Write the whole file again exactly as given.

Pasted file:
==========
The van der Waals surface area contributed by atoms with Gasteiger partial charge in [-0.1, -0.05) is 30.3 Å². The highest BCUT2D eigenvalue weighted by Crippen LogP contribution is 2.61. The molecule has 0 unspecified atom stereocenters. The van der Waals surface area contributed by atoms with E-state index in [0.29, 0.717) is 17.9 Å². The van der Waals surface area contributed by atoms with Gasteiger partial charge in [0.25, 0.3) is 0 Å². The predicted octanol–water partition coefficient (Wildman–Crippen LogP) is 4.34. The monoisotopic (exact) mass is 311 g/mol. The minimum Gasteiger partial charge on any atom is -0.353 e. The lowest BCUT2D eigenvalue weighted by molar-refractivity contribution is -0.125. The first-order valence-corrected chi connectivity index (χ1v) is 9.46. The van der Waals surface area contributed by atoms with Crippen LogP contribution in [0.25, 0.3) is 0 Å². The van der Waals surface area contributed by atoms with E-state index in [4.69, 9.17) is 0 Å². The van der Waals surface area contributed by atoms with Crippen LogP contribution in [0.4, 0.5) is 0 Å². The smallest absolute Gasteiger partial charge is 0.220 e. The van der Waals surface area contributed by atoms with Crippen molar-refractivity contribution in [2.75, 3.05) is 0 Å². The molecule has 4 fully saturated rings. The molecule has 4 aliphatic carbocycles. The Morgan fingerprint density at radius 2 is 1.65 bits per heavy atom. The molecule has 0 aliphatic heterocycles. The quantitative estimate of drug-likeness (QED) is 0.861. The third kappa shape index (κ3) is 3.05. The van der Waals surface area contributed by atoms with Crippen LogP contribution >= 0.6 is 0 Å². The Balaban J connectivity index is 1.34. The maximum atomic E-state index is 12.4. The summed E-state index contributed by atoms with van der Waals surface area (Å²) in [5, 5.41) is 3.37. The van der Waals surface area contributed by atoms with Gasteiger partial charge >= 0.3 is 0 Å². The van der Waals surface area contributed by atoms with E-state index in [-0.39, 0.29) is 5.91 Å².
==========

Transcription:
The van der Waals surface area contributed by atoms with Gasteiger partial charge in [-0.1, -0.05) is 30.3 Å². The highest BCUT2D eigenvalue weighted by Crippen LogP contribution is 2.61. The molecule has 0 unspecified atom stereocenters. The van der Waals surface area contributed by atoms with E-state index in [0.29, 0.717) is 17.9 Å². The van der Waals surface area contributed by atoms with Gasteiger partial charge in [0.25, 0.3) is 0 Å². The predicted octanol–water partition coefficient (Wildman–Crippen LogP) is 4.34. The monoisotopic (exact) mass is 311 g/mol. The minimum Gasteiger partial charge on any atom is -0.353 e. The lowest BCUT2D eigenvalue weighted by molar-refractivity contribution is -0.125. The first-order valence-corrected chi connectivity index (χ1v) is 9.46. The van der Waals surface area contributed by atoms with Crippen LogP contribution in [0.25, 0.3) is 0 Å². The van der Waals surface area contributed by atoms with E-state index in [4.69, 9.17) is 0 Å². The van der Waals surface area contributed by atoms with Crippen LogP contribution in [0.4, 0.5) is 0 Å². The smallest absolute Gasteiger partial charge is 0.220 e. The van der Waals surface area contributed by atoms with Crippen molar-refractivity contribution in [2.75, 3.05) is 0 Å². The molecule has 4 fully saturated rings. The molecule has 4 aliphatic carbocycles. The Morgan fingerprint density at radius 2 is 1.65 bits per heavy atom. The molecule has 0 aliphatic heterocycles. The quantitative estimate of drug-likeness (QED) is 0.861. The third kappa shape index (κ3) is 3.05. The van der Waals surface area contributed by atoms with Crippen LogP contribution >= 0.6 is 0 Å². The Balaban J connectivity index is 1.34. The maximum atomic E-state index is 12.4. The summed E-state index contributed by atoms with van der Waals surface area (Å²) in [5, 5.41) is 3.37. The van der Waals surface area contributed by atoms with Gasteiger partial charge >= 0.3 is 0 Å². The van der Waals surface area contributed by atoms with E-state index in [-0.39, 0.29) is 5.91 Å².